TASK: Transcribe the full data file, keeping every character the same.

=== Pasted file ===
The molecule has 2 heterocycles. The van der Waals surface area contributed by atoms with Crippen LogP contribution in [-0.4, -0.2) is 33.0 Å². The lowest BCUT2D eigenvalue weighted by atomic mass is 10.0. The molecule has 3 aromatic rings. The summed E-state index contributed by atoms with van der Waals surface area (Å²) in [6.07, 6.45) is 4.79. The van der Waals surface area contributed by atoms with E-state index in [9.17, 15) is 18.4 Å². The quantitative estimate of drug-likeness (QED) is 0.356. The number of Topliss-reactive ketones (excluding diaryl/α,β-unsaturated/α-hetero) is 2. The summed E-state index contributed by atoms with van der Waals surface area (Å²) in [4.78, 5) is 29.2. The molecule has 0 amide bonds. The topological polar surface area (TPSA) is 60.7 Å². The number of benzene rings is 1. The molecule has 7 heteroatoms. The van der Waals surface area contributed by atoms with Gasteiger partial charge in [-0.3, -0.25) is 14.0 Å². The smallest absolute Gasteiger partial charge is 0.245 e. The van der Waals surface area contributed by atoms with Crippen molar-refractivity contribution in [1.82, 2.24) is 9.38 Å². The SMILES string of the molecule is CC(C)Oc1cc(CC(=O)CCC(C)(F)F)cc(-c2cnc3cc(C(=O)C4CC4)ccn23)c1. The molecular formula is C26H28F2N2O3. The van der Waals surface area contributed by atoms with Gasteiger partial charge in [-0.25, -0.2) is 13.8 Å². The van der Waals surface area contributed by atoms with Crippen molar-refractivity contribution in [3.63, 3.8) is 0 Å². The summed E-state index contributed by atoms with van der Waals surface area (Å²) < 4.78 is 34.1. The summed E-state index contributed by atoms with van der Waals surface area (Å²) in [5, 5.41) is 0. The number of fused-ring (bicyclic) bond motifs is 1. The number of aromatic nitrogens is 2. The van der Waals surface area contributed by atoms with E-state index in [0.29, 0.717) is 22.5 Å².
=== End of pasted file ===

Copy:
The molecule has 2 heterocycles. The van der Waals surface area contributed by atoms with Crippen LogP contribution in [-0.4, -0.2) is 33.0 Å². The lowest BCUT2D eigenvalue weighted by atomic mass is 10.0. The molecule has 3 aromatic rings. The summed E-state index contributed by atoms with van der Waals surface area (Å²) in [6.07, 6.45) is 4.79. The van der Waals surface area contributed by atoms with E-state index in [9.17, 15) is 18.4 Å². The quantitative estimate of drug-likeness (QED) is 0.356. The number of Topliss-reactive ketones (excluding diaryl/α,β-unsaturated/α-hetero) is 2. The summed E-state index contributed by atoms with van der Waals surface area (Å²) in [4.78, 5) is 29.2. The molecule has 0 amide bonds. The topological polar surface area (TPSA) is 60.7 Å². The number of benzene rings is 1. The molecule has 7 heteroatoms. The van der Waals surface area contributed by atoms with Gasteiger partial charge in [-0.3, -0.25) is 14.0 Å². The smallest absolute Gasteiger partial charge is 0.245 e. The van der Waals surface area contributed by atoms with Crippen molar-refractivity contribution in [1.82, 2.24) is 9.38 Å². The SMILES string of the molecule is CC(C)Oc1cc(CC(=O)CCC(C)(F)F)cc(-c2cnc3cc(C(=O)C4CC4)ccn23)c1. The molecular formula is C26H28F2N2O3. The van der Waals surface area contributed by atoms with Gasteiger partial charge in [-0.25, -0.2) is 13.8 Å². The van der Waals surface area contributed by atoms with Crippen molar-refractivity contribution in [3.63, 3.8) is 0 Å². The summed E-state index contributed by atoms with van der Waals surface area (Å²) < 4.78 is 34.1. The summed E-state index contributed by atoms with van der Waals surface area (Å²) in [5, 5.41) is 0. The number of fused-ring (bicyclic) bond motifs is 1. The number of aromatic nitrogens is 2. The van der Waals surface area contributed by atoms with E-state index in [0.29, 0.717) is 22.5 Å².